Novel Genetic Pathway Tells Developing Body Organs to Get In Line
La Jolla, CA – Scientists at the Salk Institute have discovered a novel genetic pathway that ensures body organs develop correctly and in the right position during embryonic development. The discovery has important implications for stem cell medicine, which continues to face the challenge of inducing stem cells to form new organs.
A team headed by Juan Carlos Izpisúa Belmonte, a professor in the Salk Institute's Gene Expression Laboratory, has determined that three key genes make the difference between having healthy organs correctly aligned along the midline of the body and deformed organs in the wrong place altogether. The findings were published in the January 1st issue of Genes & Development.
"It's not enough to tell a cell, 'you are going to become a cardiac cell,' said Belmonte. "You also need to tell it, 'you will be part of the anterior wall of the heart' – you need to tell each cell its role in the whole organ. We don't know too much about that. That's the second level of complexity we need to understand if stem cell therapy is to reach the clinic."
The incredibly complex process of pattern formation involves cells in the developing embryo getting together, starting to communicate, and migrating into the right places to form an organ such as the heart (cell migration). The process is clearly under genetic control but the genes involved were not known previously. At various points in development genes are turned on and off, acting as blueprints to allow cells to manufacture signaling proteins by which the cells communicate with one another.
"Although scientists in the field understood the actual process of cell migration we didn't know what players were involved in the migration of these cells in the embryo context. Now we do," said Salk research associate Takaaki Matsui, leading author of the paper.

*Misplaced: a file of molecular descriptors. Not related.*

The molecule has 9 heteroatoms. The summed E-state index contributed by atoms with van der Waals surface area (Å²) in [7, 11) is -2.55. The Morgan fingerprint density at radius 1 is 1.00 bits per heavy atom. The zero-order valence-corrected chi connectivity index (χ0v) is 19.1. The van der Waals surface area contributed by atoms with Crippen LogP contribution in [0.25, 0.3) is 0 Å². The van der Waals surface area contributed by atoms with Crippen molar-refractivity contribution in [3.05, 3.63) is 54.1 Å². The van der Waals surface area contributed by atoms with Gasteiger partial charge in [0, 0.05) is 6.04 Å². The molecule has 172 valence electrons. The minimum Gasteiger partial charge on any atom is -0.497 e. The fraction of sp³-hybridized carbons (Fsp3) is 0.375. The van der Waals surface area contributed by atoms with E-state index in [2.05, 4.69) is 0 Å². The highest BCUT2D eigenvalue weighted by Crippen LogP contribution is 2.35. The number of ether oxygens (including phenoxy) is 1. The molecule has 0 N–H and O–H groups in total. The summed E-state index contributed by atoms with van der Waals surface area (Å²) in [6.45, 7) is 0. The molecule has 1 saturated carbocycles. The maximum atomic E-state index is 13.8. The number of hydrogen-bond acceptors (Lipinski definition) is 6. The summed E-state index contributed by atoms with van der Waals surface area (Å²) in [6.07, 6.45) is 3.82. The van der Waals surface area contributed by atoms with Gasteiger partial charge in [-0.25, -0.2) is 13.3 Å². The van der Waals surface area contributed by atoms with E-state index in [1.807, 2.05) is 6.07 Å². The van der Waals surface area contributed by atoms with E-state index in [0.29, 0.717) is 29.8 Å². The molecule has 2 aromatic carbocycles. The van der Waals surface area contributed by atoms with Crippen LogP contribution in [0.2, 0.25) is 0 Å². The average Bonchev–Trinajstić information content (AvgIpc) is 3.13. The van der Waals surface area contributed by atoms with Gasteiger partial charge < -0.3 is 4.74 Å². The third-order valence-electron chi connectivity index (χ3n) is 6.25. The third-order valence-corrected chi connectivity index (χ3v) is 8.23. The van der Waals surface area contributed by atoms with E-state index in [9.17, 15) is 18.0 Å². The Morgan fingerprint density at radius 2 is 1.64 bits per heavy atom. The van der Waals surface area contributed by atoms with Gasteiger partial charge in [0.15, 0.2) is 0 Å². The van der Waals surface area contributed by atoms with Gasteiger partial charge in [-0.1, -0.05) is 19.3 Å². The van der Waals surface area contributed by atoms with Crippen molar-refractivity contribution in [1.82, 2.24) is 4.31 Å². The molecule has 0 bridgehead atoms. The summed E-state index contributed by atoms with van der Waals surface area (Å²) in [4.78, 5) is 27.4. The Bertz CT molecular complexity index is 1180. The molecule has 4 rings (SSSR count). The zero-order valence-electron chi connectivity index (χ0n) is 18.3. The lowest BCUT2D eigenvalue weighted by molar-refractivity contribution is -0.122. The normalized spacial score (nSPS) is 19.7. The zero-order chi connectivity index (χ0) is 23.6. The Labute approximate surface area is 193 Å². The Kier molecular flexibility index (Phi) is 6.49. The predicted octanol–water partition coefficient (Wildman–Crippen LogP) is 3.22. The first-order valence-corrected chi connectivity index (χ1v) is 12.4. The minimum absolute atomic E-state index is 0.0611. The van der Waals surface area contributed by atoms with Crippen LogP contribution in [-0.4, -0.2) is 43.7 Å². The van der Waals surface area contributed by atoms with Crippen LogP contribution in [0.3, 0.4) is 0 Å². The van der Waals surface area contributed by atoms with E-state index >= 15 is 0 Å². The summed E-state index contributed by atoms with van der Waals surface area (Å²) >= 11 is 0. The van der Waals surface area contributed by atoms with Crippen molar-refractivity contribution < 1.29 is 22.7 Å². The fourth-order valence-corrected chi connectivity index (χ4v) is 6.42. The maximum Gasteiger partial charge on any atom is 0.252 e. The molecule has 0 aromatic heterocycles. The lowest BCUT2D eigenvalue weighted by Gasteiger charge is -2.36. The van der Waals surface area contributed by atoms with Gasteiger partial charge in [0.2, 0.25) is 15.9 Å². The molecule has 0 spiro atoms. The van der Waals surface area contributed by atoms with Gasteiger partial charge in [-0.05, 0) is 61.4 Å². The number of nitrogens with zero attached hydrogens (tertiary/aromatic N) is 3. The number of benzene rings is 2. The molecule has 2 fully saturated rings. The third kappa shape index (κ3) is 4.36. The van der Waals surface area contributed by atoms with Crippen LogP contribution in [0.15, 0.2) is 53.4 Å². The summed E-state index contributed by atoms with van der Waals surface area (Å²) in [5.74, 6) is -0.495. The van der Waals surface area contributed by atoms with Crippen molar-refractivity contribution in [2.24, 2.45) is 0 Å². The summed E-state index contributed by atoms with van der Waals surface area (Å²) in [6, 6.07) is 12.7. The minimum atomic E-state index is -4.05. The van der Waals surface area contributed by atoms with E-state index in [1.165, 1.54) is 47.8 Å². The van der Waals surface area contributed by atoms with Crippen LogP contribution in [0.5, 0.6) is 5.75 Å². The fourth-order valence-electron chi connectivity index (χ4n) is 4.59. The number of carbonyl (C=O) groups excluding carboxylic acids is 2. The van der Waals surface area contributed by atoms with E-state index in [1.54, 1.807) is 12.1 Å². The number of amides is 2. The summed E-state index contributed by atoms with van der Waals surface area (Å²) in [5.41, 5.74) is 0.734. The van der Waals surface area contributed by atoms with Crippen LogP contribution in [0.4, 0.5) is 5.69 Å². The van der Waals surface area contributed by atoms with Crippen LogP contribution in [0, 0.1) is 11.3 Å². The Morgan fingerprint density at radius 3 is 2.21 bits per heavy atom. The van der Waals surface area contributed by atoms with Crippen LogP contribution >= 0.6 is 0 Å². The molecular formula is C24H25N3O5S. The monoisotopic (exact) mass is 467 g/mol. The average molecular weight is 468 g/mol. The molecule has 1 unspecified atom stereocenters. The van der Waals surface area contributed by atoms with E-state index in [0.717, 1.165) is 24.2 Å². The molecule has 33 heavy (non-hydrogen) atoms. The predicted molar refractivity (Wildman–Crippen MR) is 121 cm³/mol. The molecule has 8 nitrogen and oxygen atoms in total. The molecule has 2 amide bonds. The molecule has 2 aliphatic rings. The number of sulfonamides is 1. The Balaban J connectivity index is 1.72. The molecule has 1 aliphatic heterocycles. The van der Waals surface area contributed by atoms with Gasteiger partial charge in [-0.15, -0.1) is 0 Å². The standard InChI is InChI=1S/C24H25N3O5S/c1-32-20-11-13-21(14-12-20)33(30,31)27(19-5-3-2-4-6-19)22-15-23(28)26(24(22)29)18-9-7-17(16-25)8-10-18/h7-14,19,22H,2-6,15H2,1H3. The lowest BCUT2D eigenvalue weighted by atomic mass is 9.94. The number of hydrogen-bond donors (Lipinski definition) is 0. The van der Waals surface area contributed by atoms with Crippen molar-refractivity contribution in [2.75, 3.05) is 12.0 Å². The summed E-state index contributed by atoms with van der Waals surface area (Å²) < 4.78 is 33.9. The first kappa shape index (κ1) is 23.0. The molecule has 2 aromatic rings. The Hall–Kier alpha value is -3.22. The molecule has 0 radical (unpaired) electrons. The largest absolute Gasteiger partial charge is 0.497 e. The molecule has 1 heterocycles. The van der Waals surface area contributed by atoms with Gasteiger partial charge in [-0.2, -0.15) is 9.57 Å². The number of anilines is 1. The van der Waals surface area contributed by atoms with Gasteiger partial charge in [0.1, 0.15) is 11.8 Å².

The three crucial genes, wnt4a, silberblick/wnt11, and wnt11-related, encode three signaling proteins in a well-known family of proteins called 'Wnt'. The Wnt proteins have long been implicated in other aspects of development but until the work of the Salk team no-one suspected that they were involved in pattern formation. By a painstaking process of elimination over two-and-a-half years, the Salk scientists demonstrated that blocking these three genes prevented crucial body organs such as the heart, gut, liver and pancreas from lining up along the midline of the body during embryonic development.
The scientists were suprised at what they found. "It's a complex pathway, much more complex that we are used to," said Salk senior research associate Angel Raya, co-author of the paper. "Instead of downregulating one gene, because their functions partly overlapped one another we needed to downregulate three genes at the same time in order to get this result."
For their study, the researchers used the embryo of the zebrafish, an ideal model embryo because it is large, transparent and develops quickly. "You can see everything, right in your petri dish," said Belmonte.
The discovery of the novel Wnt genetic pathway has important implications for stem cell medicine, which is having some success at changing the fate of stem cells to become replacement nerve or heart tissue cells but is still struggling to persuade cells to form new organs. "Our results give insights into how cells migrate to form tissues and organs," said Belmonte. "These genes control cell behaviour, rather than cell fate."
The Salk Institute for Biological Studies in La Jolla, California, is an independent nonprofit organization dedicated to fundamental discoveries in the life sciences, the improvement of human health and the training of future generations of researchers. Jonas Salk, M.D., whose polio vaccine all but eradicated the crippling disease poliomyelitis in 1955, opened the Institute in 1965 with a gift of land from the City of San Diego and the financial support of the March of Dimes.